Most of us see our cats as our adorable little furry friends. The idea that they could be dangerous to people seems laughable. But, for anyone who has endured a cat attack, the threat of bodily harm from a cat is real. While most cat guardians will never encounter an attacking cat, there are others who will. It’s important for every pet parent to know why cats attack, how to avoid it, and what to do if you are attacked by a cat. By exploring the anatomy of a cat attack, you can minimize the damage by modifying cat aggression before it leads to injury!
According to the ASPCA, cat aggression is the second most popular reason guardians hire cat behaviorists. Many folks in animal welfare are subjected to every type of cat behavior, including attacking cats. Donna Baldridge, TNR expert, has been rescuing cats for two decades. She’s had plenty of experience with angry, confused and threatened cats. “Have you seen the lions on National Geographic?” asks Baldridge. “Your cat attacks for the same reason they do!”
Baldridge breaks down the main reasons cats attack:
Cats can be quite elusive, so it’s important to pay attention to any cat in distress. “There are a few certain signals that all cat handlers need to watch for,” Baldridge warns. “Paying attention to the whole cat can save a lot of pain and suffering.”
Interpreting a cat’s body language is the best way to determine next steps.
When it comes to cat attacks, an ounce of prevention is worth many tons of cure! Baldridge recommends distraction as one of the best methods to avoid a cat attack. “Using a cat toy can usually alter a cat’s demeanor. He will go from focusing on the perceived threat and focus on the toy instead.” Play therapy is a great way to help diffuse the situation.
Another helpful tip is to back off of an agitated cat. Widening the cat’s personal space can alleviate his anxiety and prevent a cat attack. It is critical to not close in on, or try to touch, a cat who is displaying any signs of aggression.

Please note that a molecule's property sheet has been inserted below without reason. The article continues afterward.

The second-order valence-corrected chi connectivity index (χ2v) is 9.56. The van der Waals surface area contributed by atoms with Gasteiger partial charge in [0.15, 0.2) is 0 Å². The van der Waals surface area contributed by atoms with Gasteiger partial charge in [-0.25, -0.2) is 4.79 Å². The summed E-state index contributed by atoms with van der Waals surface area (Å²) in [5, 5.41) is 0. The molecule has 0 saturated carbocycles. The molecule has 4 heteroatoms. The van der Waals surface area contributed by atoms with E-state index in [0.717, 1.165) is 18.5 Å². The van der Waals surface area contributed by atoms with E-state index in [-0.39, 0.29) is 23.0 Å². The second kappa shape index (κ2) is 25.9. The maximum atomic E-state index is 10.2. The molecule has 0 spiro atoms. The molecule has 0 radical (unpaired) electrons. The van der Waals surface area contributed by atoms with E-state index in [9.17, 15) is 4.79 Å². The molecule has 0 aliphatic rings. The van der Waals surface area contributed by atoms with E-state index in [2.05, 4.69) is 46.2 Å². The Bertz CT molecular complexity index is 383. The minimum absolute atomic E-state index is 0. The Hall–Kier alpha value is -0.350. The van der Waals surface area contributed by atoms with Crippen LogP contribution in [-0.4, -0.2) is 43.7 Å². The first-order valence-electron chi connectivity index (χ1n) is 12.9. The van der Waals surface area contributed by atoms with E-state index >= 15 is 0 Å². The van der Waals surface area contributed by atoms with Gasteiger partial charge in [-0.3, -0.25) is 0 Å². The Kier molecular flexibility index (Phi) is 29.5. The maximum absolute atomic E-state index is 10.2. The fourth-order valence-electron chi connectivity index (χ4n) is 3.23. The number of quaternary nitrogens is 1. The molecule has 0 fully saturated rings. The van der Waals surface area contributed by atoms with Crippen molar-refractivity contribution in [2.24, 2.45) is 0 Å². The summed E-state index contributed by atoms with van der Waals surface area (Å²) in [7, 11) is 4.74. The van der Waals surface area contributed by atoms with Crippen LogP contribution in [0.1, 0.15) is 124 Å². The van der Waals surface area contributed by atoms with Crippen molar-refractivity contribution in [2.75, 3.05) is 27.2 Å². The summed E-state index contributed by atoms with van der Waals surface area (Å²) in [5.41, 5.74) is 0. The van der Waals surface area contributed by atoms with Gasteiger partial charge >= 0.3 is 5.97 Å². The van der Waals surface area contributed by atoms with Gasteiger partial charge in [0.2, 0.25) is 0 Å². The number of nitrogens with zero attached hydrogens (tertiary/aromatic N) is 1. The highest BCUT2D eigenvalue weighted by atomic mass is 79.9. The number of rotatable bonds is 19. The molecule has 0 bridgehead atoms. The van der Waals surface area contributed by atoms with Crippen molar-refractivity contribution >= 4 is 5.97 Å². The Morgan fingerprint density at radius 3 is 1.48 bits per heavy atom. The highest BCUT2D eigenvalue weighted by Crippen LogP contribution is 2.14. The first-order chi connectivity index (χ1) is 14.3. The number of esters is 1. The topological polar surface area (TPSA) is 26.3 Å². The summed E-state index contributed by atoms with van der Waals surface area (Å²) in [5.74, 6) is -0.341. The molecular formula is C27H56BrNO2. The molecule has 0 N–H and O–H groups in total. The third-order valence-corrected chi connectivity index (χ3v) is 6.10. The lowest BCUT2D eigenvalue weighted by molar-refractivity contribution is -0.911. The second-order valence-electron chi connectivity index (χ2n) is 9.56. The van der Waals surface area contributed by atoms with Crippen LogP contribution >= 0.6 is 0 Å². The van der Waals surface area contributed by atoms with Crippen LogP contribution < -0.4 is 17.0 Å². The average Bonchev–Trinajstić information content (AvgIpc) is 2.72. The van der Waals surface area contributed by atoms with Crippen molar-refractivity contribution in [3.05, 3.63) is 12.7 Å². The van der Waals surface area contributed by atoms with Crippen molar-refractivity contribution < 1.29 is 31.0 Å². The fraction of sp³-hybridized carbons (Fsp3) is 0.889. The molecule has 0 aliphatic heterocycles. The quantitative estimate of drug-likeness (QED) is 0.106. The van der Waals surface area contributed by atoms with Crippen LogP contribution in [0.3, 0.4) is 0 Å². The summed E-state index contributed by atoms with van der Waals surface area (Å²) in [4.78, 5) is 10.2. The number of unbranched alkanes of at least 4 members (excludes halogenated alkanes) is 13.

Also, fixing your cat can go a long way toward quelling aggression.
It takes a multi-pronged approach to live more peaceably with a cat who is prone to attack. Making a list of all the triggers that lead up to a cat attack is a good first step. Include as many details as possible whenever there’s an attack. Listing the triggers makes it easier to manage unwanted behavior. Don’t push your cat’s buttons. If he doesn’t like belly rubs, don’t rub his belly! Be mindful of the things he doesn’t like, and don’t do them.
Take a holistic approach to his environment. High cat trees, tunnels and window perches are great in giving your cat plenty of places to hide and seek! Remember, cats in the wild would spend their days hunting, playing and looking for a mate. Boredom leads to frustration, and frustration leads to attacks.
There are also calming tinctures that help. Pheromone products, like Feliway sprays, can change your cat’s demeanor. There’s also Bach’s Rescue Remedy, which you can add to his water. A lot of aggression is born out of fear — so only use positive reinforcement when training a cat.
And of course, if the situation is escalating, contact a feline behaviorist.
The first thing to do if you’re attacked by a cat is not to panic. “Wash the wound thoroughly with antiseptic,” Baldridge recommends. “Scratches are less worrisome, but cat bites need to be carefully examined.” If your wound isn’t profusely bleeding, keeping it clean should be sufficient. But, if it’s not starting to heal after 24 hours, a trip to the doctor or hospital is best. “Use your own judgment, but don’t ignore any warning signs.” Treating cat bites is a serious matter.
Working on the right solution with patience and perseverance for a cat who attacks can prevent cat attacks before they happen and ensure a happier cat!
Thumbnail: Photography ©Robert Redelowski | Thinkstock.
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